We trick ourselves instead. We say “I’m strong!” and we tell everyone else, “IT’S FINE!” and we shower and put on clothes and face the fucking day. And some people who don’t know better will applaud us for our strength. And other people who know some things will say to us, “You can take some time off.” Because they know that we can either be crushed by a tidal wave now or later, and if it happens much, much later, it could confuse us and wreck our marriages and send us over the edge. Or we could just be low-level depressed for a decade straight without knowing why.

Not everyone agrees about how long or how forcefully a person should mourn. But many cultures on our planet have seen fit to make mourning a huge part of what human beings do. The passage is honored. The mourners are given a lot of room and a lot of time to be incredibly sad and openly lost. Human beings seem to agree that it’s crucial to mourn adequately, yet our culture does not mourn all that much. You can have a few days off. You are expected to get back into the swing of things quickly, as if you aren’t living 1,000 leagues under the fucking sea.

You’ve been saying to yourself, “Life goes on.” But you weren’t prepared to face the future, to recognize that not only has your mom disappeared, but things are going to change radically and your mom won’t be there to see them change. This baby signifies life really moving on, without your mother. This baby reminds you that eventually you might have a baby, too, and your mother won’t be there by your side. The landscape has changed. It’s not a landscape that’s simply missing one person. It’s a whole new world.

When my father died, I was 25 years old, and everything got rearranged so radically I felt completely at sea. I spent months at home in North Carolina, and then I had to go back to San Francisco and figure out my life. My apartment and my job seemed stupid. My friends did not seem equipped to talk to me about the real landscape that I had discovered, underneath the fake one they treated as reality. They tried to be “nice” but “didn’t know what to say.” They had no idea what was happening around us. They opened their mouths, and out poured the same empty clichés and trivial distractions.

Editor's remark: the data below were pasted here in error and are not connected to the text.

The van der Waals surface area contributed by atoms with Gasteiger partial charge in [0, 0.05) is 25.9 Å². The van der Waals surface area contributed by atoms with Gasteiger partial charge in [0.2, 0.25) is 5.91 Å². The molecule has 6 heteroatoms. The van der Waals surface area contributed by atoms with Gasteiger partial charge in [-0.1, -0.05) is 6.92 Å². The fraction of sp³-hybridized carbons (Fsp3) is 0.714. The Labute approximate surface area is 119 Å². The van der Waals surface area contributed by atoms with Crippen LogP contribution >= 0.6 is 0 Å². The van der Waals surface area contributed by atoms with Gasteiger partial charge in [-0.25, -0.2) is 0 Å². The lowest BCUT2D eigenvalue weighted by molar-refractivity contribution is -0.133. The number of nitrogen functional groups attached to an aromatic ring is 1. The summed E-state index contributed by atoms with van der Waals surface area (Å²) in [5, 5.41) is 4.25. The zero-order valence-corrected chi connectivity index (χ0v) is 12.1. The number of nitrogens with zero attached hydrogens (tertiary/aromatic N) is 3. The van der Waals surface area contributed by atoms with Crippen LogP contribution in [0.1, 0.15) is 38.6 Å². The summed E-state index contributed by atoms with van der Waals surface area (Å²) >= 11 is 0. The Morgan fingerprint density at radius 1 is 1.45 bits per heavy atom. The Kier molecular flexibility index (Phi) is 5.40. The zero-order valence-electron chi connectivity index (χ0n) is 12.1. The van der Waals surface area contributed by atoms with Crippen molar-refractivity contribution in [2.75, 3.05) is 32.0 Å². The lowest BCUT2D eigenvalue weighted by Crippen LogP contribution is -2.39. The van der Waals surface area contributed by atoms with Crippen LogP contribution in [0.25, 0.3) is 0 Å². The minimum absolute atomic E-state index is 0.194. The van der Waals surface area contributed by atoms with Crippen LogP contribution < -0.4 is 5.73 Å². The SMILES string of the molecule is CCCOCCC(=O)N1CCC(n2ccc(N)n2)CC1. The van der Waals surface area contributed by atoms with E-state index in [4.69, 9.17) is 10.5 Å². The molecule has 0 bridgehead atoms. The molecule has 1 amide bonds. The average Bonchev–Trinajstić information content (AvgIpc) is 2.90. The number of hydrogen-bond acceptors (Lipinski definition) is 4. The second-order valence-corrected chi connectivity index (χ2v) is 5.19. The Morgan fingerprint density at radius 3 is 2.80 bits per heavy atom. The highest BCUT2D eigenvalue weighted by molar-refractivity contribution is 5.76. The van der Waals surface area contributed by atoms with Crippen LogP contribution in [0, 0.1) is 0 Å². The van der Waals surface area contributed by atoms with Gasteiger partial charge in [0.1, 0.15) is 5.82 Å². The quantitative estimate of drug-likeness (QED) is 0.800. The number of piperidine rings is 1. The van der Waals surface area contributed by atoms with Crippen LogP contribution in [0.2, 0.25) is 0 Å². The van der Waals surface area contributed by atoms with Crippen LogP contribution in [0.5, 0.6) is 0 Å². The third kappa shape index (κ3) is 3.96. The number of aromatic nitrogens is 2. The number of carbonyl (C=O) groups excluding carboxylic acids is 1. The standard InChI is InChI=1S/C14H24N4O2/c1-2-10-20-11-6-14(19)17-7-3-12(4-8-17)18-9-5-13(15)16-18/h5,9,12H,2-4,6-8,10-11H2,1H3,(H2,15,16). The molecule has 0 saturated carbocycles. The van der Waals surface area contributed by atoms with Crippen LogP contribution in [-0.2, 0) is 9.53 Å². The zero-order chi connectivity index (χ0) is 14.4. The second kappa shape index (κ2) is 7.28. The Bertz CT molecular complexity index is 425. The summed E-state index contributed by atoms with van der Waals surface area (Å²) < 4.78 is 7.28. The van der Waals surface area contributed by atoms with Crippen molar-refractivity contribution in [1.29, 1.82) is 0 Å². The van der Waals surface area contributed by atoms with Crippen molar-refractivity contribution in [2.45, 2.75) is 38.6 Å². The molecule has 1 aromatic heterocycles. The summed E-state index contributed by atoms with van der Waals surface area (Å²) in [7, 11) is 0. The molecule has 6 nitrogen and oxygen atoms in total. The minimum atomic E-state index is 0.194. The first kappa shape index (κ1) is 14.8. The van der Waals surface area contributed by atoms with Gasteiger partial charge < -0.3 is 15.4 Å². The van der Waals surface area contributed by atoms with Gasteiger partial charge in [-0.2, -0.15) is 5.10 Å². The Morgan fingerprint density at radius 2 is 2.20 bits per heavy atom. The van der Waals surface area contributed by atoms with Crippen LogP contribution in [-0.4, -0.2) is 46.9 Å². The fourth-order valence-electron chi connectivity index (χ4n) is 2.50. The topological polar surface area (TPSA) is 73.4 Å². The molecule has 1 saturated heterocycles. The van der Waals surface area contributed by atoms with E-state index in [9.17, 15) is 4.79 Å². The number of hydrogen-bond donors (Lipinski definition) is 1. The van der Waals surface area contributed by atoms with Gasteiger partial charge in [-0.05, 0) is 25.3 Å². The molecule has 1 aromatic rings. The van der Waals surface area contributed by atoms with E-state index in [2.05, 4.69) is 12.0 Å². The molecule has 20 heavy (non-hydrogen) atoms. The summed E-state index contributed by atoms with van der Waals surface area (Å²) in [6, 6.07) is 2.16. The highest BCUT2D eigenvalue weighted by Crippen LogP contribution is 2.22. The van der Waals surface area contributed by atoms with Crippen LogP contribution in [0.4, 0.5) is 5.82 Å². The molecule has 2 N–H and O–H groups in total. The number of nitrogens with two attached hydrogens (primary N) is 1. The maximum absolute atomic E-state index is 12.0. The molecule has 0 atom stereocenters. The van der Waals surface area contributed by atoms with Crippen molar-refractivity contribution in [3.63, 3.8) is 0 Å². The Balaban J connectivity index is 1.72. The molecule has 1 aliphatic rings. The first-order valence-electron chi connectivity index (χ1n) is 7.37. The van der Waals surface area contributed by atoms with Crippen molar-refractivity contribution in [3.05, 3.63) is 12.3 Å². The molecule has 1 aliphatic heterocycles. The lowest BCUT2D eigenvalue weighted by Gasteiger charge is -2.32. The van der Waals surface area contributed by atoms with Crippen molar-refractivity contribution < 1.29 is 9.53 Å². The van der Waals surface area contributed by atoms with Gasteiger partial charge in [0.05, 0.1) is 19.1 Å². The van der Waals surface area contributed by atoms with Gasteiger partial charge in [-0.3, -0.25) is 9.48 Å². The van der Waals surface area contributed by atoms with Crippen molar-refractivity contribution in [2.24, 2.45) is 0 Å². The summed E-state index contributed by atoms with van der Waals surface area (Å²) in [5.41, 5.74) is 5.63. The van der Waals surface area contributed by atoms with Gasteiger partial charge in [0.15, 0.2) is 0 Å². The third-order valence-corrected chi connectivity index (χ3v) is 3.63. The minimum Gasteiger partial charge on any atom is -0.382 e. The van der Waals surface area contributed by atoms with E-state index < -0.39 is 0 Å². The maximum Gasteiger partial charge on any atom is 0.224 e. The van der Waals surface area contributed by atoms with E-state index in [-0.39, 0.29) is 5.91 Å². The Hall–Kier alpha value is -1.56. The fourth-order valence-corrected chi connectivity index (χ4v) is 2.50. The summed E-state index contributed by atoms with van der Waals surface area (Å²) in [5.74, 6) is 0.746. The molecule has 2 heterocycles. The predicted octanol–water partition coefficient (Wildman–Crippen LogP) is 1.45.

Then I stopped drinking for a while and I was even more alienated from them. Then I got a very busy job. I was moving forward! Then I fell in love. This was progress! This was good! I isolated myself with my boyfriend and powered down my sadness and decided I was “happy.” But I didn’t feel much for the next few years. I dropped friendships and moved and built a life that was strong and capable and a little empty.

Then I went to therapy and cried a lot and I saw what I was doing.

You have to get a therapist. You have to cry a lot. I know that sounds stupid and absurd, but that’s what you need. You have to reckon with what’s living right under the surface of your life. Some part of you is screaming I CANNOT MOVE ON WITHOUT MY MOTHER.

You just lost your mother a few months ago! That sounds like “a second ago” to someone who has lost a parent. The world was sandblasted while you were asleep. Now you live on a denuded planet. You don’t want to go on. You are stuck.

Please stop and feel this. Please. Because once your feelings start to flow, you won’t be panicked, you won’t have these circular, confused thoughts, you won’t have this ton-of-bricks, bewildered sense that the world is ending. You will feel devastated, yes, but you’ll also see that your happiness has been underground for a long time now, probably since you first learned of your mom’s illness. You have to dig it out. You have to build a new world, and paradoxically, the first step is succumbing to a river of tears, and admitting that you need your mom and she’s gone.

I’m so sorry that she’s gone. I’m so fucking sorry. I know it’s awful and haunting and wretched and wrong. I know it hurts. I can see what you see, too: We are all balancing on a tightrope above a vat of ravenous sharks. We are singing songs and laughing and the rope is shivering and shaking and we are chatting chirpily even though it’s only a matter of time before we fall.

But that’s also what makes every breath miraculous. Strength doesn’t come from balancing perfectly on the tightrope, or singing our fucking songs so loudly that no one notices the sharks. Strength comes from looking down, into the vat, and saying, “This life is really fucking brutal, but I am still alive.”

You are still alive. Life will move on, with or without you, whether you like it or not. That’s the message that this baby is bringing to you. That is the message you need, so you don’t get stuck. If you want to breathe and dream and feel good again, you have to mark this passage.

So build a tower. Write a poem. Write on your walls. Cry into your hands. Never apologize for feeling this, for days and months and years. Never apologize. When you make space for your sadness, you open up more space for other people to feel what they feel, to be who they are, to confront the darkness the way human beings are supposed to, not by hiding but by letting it flow and saying: This is what we’re all facing. This is a piece of our laughter. This sadness makes real happiness possible. This is how we dance on the tides. This is how we swim to the moon.


Order the new Ask Polly book, How to Be a Person in the World, here. Got a question for Polly? Email Her advice column will appear here every Wednesday.

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Ask Polly: Why Am I Upset About Someone Else’s Pregnancy?